Ventnor Downs

General Description

The Ventnor downs are on the southern coast of the Isle of Wight and are the most southerly chalk outcrop in Britain. Originally a small fishing village, Ventnor was popularised by Victorian poets and artists, and it became a fashionable seaside resort and a desirable place to build a villa to enjoy the favourable coastal climate.

Ventnor replicated the Mediterranean idyll and many of the plants chosen for the villa gardens were of Mediterranean origin. One tree species, the holm or evergreen oak, particularly thrived in the favourable climate and lime rich soils to such an extent that it rapidly spread onto the surrounding downland getting a strong foothold on the steep ungrazed parts of the chalky slopes.

Ventnor

(Photo: Marthe Olthof, Natuurmonumenten)

Holm oak: from problem to solution

By the late 1980s, the Holm Oak was threatening to take over the best of the species-rich chalk grassland. Although cattle reintroduced to graze the grassland do eat holm oak, they have failed to halt the colonisation by new seedlings which thrive in the chalky soils and favourable maritime climate. Regrowth of cut stumps was also a problem despite the use of herbicide.

The solution came about after seeing a documentary on a wood pasture system in the Spanish region of Extremadura which showed how goats had originally shaped those particular landscapes. Inspired by this, and after local Trust staff researched the feasibility, they introduced a breeding herd of feral goats to an area of the Ventnor downs. They had the immediate effect of controlling all regrowth and seedlings. After a period of thirteen years, the presence of the goats has brought holm oak colonisation to a controllable level with only mature trees free from the effect of goat damage.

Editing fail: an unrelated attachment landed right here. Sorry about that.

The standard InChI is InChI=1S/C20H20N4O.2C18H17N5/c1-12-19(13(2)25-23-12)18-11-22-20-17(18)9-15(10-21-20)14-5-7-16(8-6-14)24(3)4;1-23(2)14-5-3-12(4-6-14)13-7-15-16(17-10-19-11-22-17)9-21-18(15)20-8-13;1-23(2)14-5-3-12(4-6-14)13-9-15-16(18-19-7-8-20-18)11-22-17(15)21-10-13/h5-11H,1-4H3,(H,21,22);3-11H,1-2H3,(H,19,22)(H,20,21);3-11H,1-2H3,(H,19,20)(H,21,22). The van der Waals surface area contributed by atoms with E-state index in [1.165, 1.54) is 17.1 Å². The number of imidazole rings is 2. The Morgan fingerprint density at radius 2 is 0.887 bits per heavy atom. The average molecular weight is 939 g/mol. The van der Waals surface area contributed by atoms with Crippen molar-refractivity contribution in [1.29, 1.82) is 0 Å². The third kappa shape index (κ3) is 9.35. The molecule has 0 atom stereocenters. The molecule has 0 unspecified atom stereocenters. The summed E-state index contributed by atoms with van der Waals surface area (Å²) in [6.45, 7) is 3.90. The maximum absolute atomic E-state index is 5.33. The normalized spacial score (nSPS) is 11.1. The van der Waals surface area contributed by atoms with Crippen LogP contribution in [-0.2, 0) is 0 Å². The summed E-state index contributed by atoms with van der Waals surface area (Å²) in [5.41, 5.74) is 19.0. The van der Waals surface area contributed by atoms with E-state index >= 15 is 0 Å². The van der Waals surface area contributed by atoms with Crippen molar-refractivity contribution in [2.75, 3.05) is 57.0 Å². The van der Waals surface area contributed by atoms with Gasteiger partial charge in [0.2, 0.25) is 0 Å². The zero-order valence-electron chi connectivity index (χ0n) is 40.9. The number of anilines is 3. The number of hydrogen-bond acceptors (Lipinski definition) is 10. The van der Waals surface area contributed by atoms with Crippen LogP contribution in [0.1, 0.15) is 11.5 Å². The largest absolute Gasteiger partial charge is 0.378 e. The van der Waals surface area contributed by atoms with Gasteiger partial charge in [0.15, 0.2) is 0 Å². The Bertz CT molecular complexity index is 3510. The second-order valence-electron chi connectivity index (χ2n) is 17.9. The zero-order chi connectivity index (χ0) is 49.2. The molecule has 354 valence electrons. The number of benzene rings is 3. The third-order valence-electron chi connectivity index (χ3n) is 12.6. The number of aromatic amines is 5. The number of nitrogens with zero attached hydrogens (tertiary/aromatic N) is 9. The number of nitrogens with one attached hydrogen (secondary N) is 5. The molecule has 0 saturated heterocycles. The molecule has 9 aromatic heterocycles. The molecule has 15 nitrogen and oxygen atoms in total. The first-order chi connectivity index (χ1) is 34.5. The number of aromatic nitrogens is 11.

The National Trust is now going to deal with the mature trees in a different way. In the past, they have clear felled large areas of mature trees which has led to large bare areas that have been slow to re-colonise with chalk grassland but quick to be colonised by weeds. As a result, they are planning to develop a wood pasture system by thinning mature trees. This will allow light onto the ground where chalk flora (and in some cases heathland) will develop. This will be sustained by cattle grazing (or other grazing animals) and the goats will continue to control the growth of woody species by browsing. The whole system will be dynamic.

The project was funded from a Leonardo da Vinci grant.